Starting a couple of weeks ago, suddenly all that parents wanted to talk about were pods, hopeful that here was the solution to their problems. They have been hearing about private, parent-curated learning pods on the radio. In newspapers. In their local Facebook group. In much of the media coverage, pods are presented as the answer rich people have found to the dilemma of sending kids to school without actually sending kids to school. Some parents I speak with are in the 0.1 percent. But most are not. Lately I’ve spoken with speech pathologists, dental hygienists, and architects, as well as a good number of parents who are themselves teachers. They’re all searching for a way to support their kids academically, or at least to make what’s been intolerable a little bit less so. Thus, they ask me how pods work, and whether my company can help set one up.
Pod has become a magic word, even though its meaning is not always clear. Some public schools are “podding” their students into smaller groups. Private companies are popping up with “microschools.” But for the most part, the word pod refers to unofficial learning collectives organized by parents, sometimes with the help of a professional teacher or tutor.
Read: What teachers need to make remote schooling work
This is far easier said than done. Scheduling a pod is all but impossible. Parents might want to alternate pod days with school days, if their district is at least partially educating in person. If their district is on an alternating-week schedule, they might want daily pod meetings every other week. They might prefer mornings, or afternoons. And then there’s the parents’ work schedules to consider, as well as those of the teachers or tutors they may be hiring to run lessons. And, of course, the pod needs to be safe. But what is safe enough? Outside learning, in a yard or on an apartment rooftop, is less risky than inside, but what if it rains? If teachers are spending some time in a classroom and potentially using public transportation, does that count as safe?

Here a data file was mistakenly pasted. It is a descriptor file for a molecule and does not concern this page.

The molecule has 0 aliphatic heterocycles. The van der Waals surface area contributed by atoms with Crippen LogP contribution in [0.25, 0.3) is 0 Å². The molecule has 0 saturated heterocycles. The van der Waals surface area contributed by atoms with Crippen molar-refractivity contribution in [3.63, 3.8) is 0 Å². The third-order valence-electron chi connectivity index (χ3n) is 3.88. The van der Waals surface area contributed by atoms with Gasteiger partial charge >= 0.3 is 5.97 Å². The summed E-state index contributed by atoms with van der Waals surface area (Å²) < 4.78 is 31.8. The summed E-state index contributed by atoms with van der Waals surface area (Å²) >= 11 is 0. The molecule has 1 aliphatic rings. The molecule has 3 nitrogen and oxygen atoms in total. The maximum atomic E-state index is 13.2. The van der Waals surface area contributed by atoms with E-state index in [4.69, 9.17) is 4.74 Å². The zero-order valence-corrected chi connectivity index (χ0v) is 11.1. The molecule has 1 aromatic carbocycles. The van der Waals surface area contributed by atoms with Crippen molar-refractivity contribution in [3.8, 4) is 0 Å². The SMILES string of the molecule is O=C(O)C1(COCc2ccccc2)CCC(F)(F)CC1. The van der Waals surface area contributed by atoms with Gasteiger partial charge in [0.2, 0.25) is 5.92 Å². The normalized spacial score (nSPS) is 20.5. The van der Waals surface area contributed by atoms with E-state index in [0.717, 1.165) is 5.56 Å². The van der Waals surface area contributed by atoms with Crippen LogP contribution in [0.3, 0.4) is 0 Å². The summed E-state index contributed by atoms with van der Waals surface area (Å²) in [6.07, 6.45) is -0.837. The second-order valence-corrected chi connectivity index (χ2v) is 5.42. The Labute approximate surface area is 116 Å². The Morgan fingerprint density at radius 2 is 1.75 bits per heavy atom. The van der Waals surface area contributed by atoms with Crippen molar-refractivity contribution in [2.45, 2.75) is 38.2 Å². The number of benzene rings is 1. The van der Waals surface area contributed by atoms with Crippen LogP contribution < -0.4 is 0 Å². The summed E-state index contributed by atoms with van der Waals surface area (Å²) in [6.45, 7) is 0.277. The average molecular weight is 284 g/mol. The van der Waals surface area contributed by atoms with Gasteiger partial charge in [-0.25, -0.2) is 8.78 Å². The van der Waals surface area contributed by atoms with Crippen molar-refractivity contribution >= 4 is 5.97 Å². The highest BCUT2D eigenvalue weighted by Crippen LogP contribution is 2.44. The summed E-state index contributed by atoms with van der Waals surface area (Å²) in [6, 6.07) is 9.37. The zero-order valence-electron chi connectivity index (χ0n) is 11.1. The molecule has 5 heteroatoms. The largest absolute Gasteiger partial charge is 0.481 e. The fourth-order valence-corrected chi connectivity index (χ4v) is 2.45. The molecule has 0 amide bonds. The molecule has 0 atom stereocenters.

Then there’s the question of which families can afford or access a pod structure. It’s expensive to employ an experienced educator for multiple hours, multiple days a week. In my local Bedford-Stuyvesant Facebook group, parents put out calls for “equitable pods.” The idea is that when organizing a pod, parents should reach out to members of different races and economic classes, with the goal of providing access to individualized education for children from various backgrounds, and establishing lasting relationships among the families in the pods.
But the social-justice educator and writer Shayla Griffin has written that she doesn’t expect many equitable pods to come to fruition. Once white, middle-class parents ask themselves, Am I willing to let my child spend the day at the home of a person I do not know well who is in a lower-class position than my family? or Am I willing to let my child spend the day at the home of a person who is an essential worker being exposed to COVID-19 at much higher levels than me?, she argues that the answer is likely to be “no,” and that even when parents are willing to give it a try, a scattering of equitable pods does nothing to fix the underlying structural inequities.